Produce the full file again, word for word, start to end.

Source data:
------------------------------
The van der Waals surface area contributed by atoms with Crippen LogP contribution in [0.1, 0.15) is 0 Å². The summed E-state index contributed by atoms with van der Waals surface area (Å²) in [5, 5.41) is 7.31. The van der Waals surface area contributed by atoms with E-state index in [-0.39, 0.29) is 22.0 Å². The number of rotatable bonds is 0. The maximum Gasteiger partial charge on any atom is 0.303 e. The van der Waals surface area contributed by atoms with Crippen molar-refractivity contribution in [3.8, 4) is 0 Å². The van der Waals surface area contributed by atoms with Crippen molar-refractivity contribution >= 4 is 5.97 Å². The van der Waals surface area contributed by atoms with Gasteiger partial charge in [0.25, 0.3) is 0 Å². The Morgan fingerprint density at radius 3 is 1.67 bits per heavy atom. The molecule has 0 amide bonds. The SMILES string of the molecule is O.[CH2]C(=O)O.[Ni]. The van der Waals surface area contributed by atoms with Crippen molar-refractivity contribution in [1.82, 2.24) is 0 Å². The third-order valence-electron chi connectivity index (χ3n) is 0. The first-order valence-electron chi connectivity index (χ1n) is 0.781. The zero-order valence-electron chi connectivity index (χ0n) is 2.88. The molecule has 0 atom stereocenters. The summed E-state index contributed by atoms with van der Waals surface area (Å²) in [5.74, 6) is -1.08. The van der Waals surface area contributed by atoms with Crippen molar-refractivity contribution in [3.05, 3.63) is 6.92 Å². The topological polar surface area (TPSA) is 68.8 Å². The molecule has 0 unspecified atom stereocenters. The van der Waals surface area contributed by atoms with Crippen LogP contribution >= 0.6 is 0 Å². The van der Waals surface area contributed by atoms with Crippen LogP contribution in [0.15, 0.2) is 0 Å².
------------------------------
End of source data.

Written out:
The van der Waals surface area contributed by atoms with Crippen LogP contribution in [0.1, 0.15) is 0 Å². The summed E-state index contributed by atoms with van der Waals surface area (Å²) in [5, 5.41) is 7.31. The van der Waals surface area contributed by atoms with E-state index in [-0.39, 0.29) is 22.0 Å². The number of rotatable bonds is 0. The maximum Gasteiger partial charge on any atom is 0.303 e. The van der Waals surface area contributed by atoms with Crippen molar-refractivity contribution in [3.8, 4) is 0 Å². The van der Waals surface area contributed by atoms with Crippen molar-refractivity contribution >= 4 is 5.97 Å². The van der Waals surface area contributed by atoms with Gasteiger partial charge in [0.25, 0.3) is 0 Å². The Morgan fingerprint density at radius 3 is 1.67 bits per heavy atom. The molecule has 0 amide bonds. The SMILES string of the molecule is O.[CH2]C(=O)O.[Ni]. The van der Waals surface area contributed by atoms with Crippen molar-refractivity contribution in [1.82, 2.24) is 0 Å². The third-order valence-electron chi connectivity index (χ3n) is 0. The first-order valence-electron chi connectivity index (χ1n) is 0.781. The zero-order valence-electron chi connectivity index (χ0n) is 2.88. The molecule has 0 atom stereocenters. The summed E-state index contributed by atoms with van der Waals surface area (Å²) in [5.74, 6) is -1.08. The van der Waals surface area contributed by atoms with Crippen molar-refractivity contribution in [3.05, 3.63) is 6.92 Å². The topological polar surface area (TPSA) is 68.8 Å². The molecule has 0 unspecified atom stereocenters. The van der Waals surface area contributed by atoms with Crippen LogP contribution >= 0.6 is 0 Å². The van der Waals surface area contributed by atoms with Crippen LogP contribution in [0.15, 0.2) is 0 Å².